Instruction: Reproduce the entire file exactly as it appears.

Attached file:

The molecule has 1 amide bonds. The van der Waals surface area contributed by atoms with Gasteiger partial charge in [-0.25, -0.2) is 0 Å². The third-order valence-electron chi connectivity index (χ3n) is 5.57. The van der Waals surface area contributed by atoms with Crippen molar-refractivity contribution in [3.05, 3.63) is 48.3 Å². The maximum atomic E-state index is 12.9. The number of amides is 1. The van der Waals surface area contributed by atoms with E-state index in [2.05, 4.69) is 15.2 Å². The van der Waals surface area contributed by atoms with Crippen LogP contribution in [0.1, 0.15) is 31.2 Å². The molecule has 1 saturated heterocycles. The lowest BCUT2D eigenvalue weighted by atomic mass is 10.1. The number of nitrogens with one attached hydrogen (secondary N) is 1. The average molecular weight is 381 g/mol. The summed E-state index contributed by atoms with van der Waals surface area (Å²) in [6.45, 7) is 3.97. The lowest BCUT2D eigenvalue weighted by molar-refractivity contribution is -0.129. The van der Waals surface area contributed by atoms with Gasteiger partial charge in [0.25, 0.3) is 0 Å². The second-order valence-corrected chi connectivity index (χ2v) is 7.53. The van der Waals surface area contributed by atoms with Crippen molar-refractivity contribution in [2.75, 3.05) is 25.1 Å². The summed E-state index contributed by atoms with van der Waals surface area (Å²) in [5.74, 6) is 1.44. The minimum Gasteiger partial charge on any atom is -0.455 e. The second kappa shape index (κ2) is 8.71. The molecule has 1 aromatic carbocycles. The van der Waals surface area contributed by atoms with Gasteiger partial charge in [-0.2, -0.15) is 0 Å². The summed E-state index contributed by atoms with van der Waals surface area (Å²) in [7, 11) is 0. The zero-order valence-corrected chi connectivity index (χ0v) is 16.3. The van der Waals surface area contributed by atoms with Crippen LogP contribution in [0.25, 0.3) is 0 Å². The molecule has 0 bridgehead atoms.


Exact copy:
The molecule has 1 amide bonds. The van der Waals surface area contributed by atoms with Gasteiger partial charge in [-0.25, -0.2) is 0 Å². The third-order valence-electron chi connectivity index (χ3n) is 5.57. The van der Waals surface area contributed by atoms with Crippen molar-refractivity contribution in [3.05, 3.63) is 48.3 Å². The maximum atomic E-state index is 12.9. The number of amides is 1. The van der Waals surface area contributed by atoms with E-state index in [2.05, 4.69) is 15.2 Å². The van der Waals surface area contributed by atoms with Crippen LogP contribution in [0.1, 0.15) is 31.2 Å². The molecule has 1 saturated heterocycles. The lowest BCUT2D eigenvalue weighted by atomic mass is 10.1. The number of nitrogens with one attached hydrogen (secondary N) is 1. The average molecular weight is 381 g/mol. The summed E-state index contributed by atoms with van der Waals surface area (Å²) in [6.45, 7) is 3.97. The lowest BCUT2D eigenvalue weighted by molar-refractivity contribution is -0.129. The van der Waals surface area contributed by atoms with Gasteiger partial charge in [0.25, 0.3) is 0 Å². The second-order valence-corrected chi connectivity index (χ2v) is 7.53. The van der Waals surface area contributed by atoms with Crippen molar-refractivity contribution in [2.75, 3.05) is 25.1 Å². The summed E-state index contributed by atoms with van der Waals surface area (Å²) in [5.74, 6) is 1.44. The minimum Gasteiger partial charge on any atom is -0.455 e. The second kappa shape index (κ2) is 8.71. The molecule has 1 aromatic carbocycles. The van der Waals surface area contributed by atoms with Gasteiger partial charge in [-0.2, -0.15) is 0 Å². The summed E-state index contributed by atoms with van der Waals surface area (Å²) in [7, 11) is 0. The zero-order valence-corrected chi connectivity index (χ0v) is 16.3. The van der Waals surface area contributed by atoms with Crippen LogP contribution in [0.25, 0.3) is 0 Å². The molecule has 0 bridgehead atoms.